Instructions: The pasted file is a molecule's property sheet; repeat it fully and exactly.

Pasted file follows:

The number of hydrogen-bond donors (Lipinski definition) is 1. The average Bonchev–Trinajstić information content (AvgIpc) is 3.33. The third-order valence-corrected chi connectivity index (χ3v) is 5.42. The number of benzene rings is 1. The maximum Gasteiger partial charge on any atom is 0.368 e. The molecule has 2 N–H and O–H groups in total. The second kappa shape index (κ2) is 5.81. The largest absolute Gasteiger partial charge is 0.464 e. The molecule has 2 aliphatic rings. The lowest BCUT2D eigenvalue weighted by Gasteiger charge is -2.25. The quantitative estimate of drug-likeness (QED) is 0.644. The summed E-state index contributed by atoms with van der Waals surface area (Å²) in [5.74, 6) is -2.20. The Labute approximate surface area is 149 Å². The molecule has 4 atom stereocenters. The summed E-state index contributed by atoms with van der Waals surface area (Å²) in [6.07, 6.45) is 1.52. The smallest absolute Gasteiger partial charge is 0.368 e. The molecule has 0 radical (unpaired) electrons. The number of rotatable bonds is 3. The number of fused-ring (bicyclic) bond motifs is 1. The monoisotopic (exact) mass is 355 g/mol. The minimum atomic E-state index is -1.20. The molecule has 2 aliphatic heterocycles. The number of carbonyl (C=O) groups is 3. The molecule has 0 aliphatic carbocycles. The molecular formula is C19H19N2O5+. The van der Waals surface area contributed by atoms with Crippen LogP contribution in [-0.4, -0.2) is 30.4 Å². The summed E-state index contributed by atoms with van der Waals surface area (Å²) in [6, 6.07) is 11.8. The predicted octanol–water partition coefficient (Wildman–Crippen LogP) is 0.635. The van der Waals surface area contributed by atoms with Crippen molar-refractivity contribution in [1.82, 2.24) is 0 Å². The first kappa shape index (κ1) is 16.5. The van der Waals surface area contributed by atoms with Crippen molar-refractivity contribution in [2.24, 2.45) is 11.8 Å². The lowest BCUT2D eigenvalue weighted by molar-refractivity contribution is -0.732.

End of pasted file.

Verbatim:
The number of hydrogen-bond donors (Lipinski definition) is 1. The average Bonchev–Trinajstić information content (AvgIpc) is 3.33. The third-order valence-corrected chi connectivity index (χ3v) is 5.42. The number of benzene rings is 1. The maximum Gasteiger partial charge on any atom is 0.368 e. The molecule has 2 N–H and O–H groups in total. The second kappa shape index (κ2) is 5.81. The largest absolute Gasteiger partial charge is 0.464 e. The molecule has 2 aliphatic rings. The lowest BCUT2D eigenvalue weighted by Gasteiger charge is -2.25. The quantitative estimate of drug-likeness (QED) is 0.644. The summed E-state index contributed by atoms with van der Waals surface area (Å²) in [5.74, 6) is -2.20. The Labute approximate surface area is 149 Å². The molecule has 4 atom stereocenters. The summed E-state index contributed by atoms with van der Waals surface area (Å²) in [6.07, 6.45) is 1.52. The smallest absolute Gasteiger partial charge is 0.368 e. The molecule has 0 radical (unpaired) electrons. The number of rotatable bonds is 3. The number of fused-ring (bicyclic) bond motifs is 1. The monoisotopic (exact) mass is 355 g/mol. The minimum atomic E-state index is -1.20. The molecule has 2 aliphatic heterocycles. The number of carbonyl (C=O) groups is 3. The molecule has 0 aliphatic carbocycles. The molecular formula is C19H19N2O5+. The van der Waals surface area contributed by atoms with Crippen LogP contribution in [-0.4, -0.2) is 30.4 Å². The summed E-state index contributed by atoms with van der Waals surface area (Å²) in [6, 6.07) is 11.8. The predicted octanol–water partition coefficient (Wildman–Crippen LogP) is 0.635. The van der Waals surface area contributed by atoms with Crippen molar-refractivity contribution in [1.82, 2.24) is 0 Å². The first kappa shape index (κ1) is 16.5. The van der Waals surface area contributed by atoms with Crippen molar-refractivity contribution in [2.24, 2.45) is 11.8 Å². The lowest BCUT2D eigenvalue weighted by molar-refractivity contribution is -0.732.